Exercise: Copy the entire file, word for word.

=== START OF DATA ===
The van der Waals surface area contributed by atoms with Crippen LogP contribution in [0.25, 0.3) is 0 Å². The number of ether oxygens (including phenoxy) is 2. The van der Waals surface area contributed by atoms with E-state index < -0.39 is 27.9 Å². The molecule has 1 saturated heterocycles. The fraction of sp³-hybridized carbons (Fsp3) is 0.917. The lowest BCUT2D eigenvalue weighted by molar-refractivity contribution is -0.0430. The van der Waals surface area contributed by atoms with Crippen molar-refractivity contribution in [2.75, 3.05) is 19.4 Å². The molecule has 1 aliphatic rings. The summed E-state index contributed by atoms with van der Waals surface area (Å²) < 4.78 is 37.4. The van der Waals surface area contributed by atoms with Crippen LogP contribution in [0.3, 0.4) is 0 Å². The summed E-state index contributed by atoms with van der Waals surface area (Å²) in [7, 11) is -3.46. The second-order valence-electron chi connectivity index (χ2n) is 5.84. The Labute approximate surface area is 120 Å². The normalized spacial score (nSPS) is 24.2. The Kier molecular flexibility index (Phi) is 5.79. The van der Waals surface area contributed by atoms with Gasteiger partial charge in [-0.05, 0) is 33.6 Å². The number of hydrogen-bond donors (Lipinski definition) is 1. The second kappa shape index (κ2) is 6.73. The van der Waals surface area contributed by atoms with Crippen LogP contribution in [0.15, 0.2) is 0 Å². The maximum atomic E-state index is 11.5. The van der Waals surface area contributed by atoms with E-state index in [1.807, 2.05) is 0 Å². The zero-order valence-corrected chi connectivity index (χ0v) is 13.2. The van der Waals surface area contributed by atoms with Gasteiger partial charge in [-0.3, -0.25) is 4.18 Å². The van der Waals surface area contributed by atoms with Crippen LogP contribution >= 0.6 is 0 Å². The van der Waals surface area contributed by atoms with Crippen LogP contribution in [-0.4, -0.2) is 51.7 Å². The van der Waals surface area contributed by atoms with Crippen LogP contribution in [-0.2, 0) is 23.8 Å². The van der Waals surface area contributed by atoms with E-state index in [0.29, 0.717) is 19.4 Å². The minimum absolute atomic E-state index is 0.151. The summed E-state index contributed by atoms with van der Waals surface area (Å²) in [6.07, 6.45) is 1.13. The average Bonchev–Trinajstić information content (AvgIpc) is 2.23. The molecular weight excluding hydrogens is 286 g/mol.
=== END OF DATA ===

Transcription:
The van der Waals surface area contributed by atoms with Crippen LogP contribution in [0.25, 0.3) is 0 Å². The number of ether oxygens (including phenoxy) is 2. The van der Waals surface area contributed by atoms with E-state index < -0.39 is 27.9 Å². The molecule has 1 saturated heterocycles. The fraction of sp³-hybridized carbons (Fsp3) is 0.917. The lowest BCUT2D eigenvalue weighted by molar-refractivity contribution is -0.0430. The van der Waals surface area contributed by atoms with Crippen molar-refractivity contribution in [2.75, 3.05) is 19.4 Å². The molecule has 1 aliphatic rings. The summed E-state index contributed by atoms with van der Waals surface area (Å²) < 4.78 is 37.4. The van der Waals surface area contributed by atoms with Crippen LogP contribution in [0.3, 0.4) is 0 Å². The summed E-state index contributed by atoms with van der Waals surface area (Å²) in [7, 11) is -3.46. The second-order valence-electron chi connectivity index (χ2n) is 5.84. The Labute approximate surface area is 120 Å². The normalized spacial score (nSPS) is 24.2. The Kier molecular flexibility index (Phi) is 5.79. The van der Waals surface area contributed by atoms with Gasteiger partial charge in [-0.05, 0) is 33.6 Å². The number of hydrogen-bond donors (Lipinski definition) is 1. The second kappa shape index (κ2) is 6.73. The van der Waals surface area contributed by atoms with Crippen LogP contribution in [0.15, 0.2) is 0 Å². The maximum atomic E-state index is 11.5. The van der Waals surface area contributed by atoms with E-state index in [1.807, 2.05) is 0 Å². The zero-order valence-corrected chi connectivity index (χ0v) is 13.2. The van der Waals surface area contributed by atoms with Gasteiger partial charge in [-0.3, -0.25) is 4.18 Å². The van der Waals surface area contributed by atoms with Crippen LogP contribution >= 0.6 is 0 Å². The van der Waals surface area contributed by atoms with Crippen LogP contribution in [-0.4, -0.2) is 51.7 Å². The van der Waals surface area contributed by atoms with Crippen LogP contribution in [-0.2, 0) is 23.8 Å². The van der Waals surface area contributed by atoms with E-state index in [0.29, 0.717) is 19.4 Å². The minimum absolute atomic E-state index is 0.151. The summed E-state index contributed by atoms with van der Waals surface area (Å²) in [6.07, 6.45) is 1.13. The average Bonchev–Trinajstić information content (AvgIpc) is 2.23. The molecular weight excluding hydrogens is 286 g/mol.